Economic austerity across Europe is causing social instability. According to an old adage, when America sneezes, Europe catches a cold. While the Americans have landed an uneasy respite from their sovereign debt crisis, Europe is still suffering from the fallout of the financial crisis beginning with the fall of Lehman Brothers and Bear Stearns in 2008. The eurozone, now in its tenth year, was established to ensure financial stability through collective regional rather than separate national efforts. The basic idea was that countries like Greece and Portugal, which had lower bond ratings, should be able to borrow on somewhat the same terms as larger economies like Germany and France. This would, it was hoped, enable them to invest in infrastructure of growth and thus contribute to the overall stability of the eurozone. Higher economic growth was expected to generate enough revenue to pay back the loans. This, however, was not to be. Starting with Greece, government bonds were issued to finance irresponsible spending. With no fiscal space to service its debt that had overtaken the size of the economy, by a wide margin, the country needed to borrow more. Lenders demanded interest rates that the country could ill-afford. Not only that, premiums were required to hold existing bonds. The European Central Bank (ECB) and the IMF had to step in to bail out the Greek economy. Strict austerity regimes imposed in the process cut not only fat but also muscle. Growth collapsed. Cuts in social spending and rising unemployment have led to violent protests.
The initial European response was to dismiss the Greek debt crisis as a small aberration, given that it has a mere two per cent share of the ailing economy in the total eurozone output. But the contagion of this Greek tragedy spread quickly to fellow PIIGS (Portugal, Italy, Ireland, Greece, Spain). In Europe, these economies have always been known for their cavalier attitude towards financial stability. Since there is an incomplete understanding of the complex web of exposure by banks across Europe, the incidence of the contagion may be more than meets the eye. There is a serious gap between the quick-response stipulations of a monetary union and the slow political decision-making at the level of the European Union. The interim European Financial Stability Facility is yet to become a permanent European Stability Mechanism. Nobel Laureate Joseph Stiglitz also talked of a lack of will to support the weak economies. With the exit of Dominique Strauss-Kahn, The IMF’s ‘New Arrangements to Borrow’ to bail out Europe in distress is taking time to shape up. Germany and France, the strongest economies of the eurozone, are already feeling the heat. The head of the ECB has warned that the future of the European Union depends on the survival of the eurozone. There are suggestions that Germany would be better off quitting the Eurozone or perhaps regroup with other surplus countries, mostly Scandanavian. Many economists doubt whether the eurozone fulfils the conditions of an optimal currency area at all.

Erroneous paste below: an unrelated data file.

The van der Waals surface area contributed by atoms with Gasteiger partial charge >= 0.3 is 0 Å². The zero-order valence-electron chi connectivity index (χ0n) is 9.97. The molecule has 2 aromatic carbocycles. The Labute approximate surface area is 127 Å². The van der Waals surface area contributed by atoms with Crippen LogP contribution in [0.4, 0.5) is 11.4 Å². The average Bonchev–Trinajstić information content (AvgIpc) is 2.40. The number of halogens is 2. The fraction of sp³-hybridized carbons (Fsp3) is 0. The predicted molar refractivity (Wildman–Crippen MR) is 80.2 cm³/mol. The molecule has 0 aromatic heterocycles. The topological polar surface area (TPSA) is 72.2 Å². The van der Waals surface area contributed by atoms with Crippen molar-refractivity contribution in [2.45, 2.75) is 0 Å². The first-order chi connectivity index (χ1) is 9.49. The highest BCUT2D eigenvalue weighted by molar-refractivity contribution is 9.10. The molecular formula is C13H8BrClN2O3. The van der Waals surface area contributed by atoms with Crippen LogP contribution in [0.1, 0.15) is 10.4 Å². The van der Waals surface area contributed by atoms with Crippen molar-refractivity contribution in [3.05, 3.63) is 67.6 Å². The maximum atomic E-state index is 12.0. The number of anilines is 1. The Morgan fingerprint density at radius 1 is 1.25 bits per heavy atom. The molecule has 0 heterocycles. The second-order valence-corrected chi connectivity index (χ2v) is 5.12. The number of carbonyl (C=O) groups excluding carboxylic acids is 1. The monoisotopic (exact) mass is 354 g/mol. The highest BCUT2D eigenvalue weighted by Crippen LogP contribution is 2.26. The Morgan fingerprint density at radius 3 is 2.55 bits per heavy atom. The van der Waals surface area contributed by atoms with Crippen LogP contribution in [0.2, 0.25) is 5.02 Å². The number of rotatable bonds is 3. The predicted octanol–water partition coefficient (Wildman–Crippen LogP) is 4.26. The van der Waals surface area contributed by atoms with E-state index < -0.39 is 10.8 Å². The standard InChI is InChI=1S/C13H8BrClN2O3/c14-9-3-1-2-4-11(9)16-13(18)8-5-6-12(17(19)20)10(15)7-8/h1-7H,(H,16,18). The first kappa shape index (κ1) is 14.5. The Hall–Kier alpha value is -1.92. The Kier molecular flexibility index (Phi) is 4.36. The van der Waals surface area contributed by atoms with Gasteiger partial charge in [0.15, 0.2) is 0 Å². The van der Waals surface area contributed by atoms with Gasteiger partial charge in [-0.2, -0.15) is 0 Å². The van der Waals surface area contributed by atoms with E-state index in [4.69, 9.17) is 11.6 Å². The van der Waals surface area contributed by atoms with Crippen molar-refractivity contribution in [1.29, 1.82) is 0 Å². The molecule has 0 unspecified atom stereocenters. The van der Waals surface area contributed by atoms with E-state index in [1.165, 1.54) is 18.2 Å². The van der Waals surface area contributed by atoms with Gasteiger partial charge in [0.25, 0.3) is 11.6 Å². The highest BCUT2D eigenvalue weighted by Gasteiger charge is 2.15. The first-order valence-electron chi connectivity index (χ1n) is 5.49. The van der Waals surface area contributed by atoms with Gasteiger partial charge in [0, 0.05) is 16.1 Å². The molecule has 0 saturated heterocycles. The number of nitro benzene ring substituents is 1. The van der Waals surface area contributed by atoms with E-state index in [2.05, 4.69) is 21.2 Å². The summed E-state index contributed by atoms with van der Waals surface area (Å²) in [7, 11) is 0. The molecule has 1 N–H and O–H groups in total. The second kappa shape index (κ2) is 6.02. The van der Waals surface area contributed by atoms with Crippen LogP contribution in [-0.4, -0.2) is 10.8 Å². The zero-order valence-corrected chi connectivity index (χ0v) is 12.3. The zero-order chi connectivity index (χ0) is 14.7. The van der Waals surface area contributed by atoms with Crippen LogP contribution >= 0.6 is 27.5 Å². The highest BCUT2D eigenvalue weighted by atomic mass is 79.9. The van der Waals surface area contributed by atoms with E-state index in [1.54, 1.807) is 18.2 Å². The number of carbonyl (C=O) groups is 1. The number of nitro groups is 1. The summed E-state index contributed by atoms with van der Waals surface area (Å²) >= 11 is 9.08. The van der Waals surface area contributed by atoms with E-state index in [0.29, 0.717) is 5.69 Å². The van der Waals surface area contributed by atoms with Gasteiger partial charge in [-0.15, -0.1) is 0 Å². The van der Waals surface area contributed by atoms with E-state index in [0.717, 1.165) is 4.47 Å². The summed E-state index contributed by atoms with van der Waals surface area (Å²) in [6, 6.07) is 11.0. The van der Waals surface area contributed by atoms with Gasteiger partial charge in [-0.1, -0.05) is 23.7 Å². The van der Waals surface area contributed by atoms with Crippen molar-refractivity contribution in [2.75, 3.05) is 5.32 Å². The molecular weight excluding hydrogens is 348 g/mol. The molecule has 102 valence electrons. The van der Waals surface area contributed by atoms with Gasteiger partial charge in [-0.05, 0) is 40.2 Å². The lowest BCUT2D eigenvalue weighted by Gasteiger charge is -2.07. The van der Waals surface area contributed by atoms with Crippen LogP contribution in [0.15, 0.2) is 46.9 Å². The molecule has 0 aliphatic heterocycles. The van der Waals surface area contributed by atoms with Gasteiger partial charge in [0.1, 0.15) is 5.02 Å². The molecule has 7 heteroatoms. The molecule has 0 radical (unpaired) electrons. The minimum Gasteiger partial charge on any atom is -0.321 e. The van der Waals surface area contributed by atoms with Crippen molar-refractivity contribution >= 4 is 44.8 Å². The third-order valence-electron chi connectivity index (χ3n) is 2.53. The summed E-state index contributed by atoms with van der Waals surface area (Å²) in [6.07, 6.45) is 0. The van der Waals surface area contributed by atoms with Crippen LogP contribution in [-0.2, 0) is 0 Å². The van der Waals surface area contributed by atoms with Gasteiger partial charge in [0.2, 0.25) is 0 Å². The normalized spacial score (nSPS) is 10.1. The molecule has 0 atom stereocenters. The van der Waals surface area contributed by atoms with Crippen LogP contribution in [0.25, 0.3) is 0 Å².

Whether it is the odious European loans described in the Greek documentary ‘Debtocracy’ or an Anglo-Saxon ‘conspiracy’ against the eurozone abetted by their media, speculators and rating agencies, one cannot say. But a Greek tragedy has been staged: the European dream of standing up to the dollar and its eventual replacement by the euro stands shattered.
Published in The Express Tribune, August 12th, 2011.
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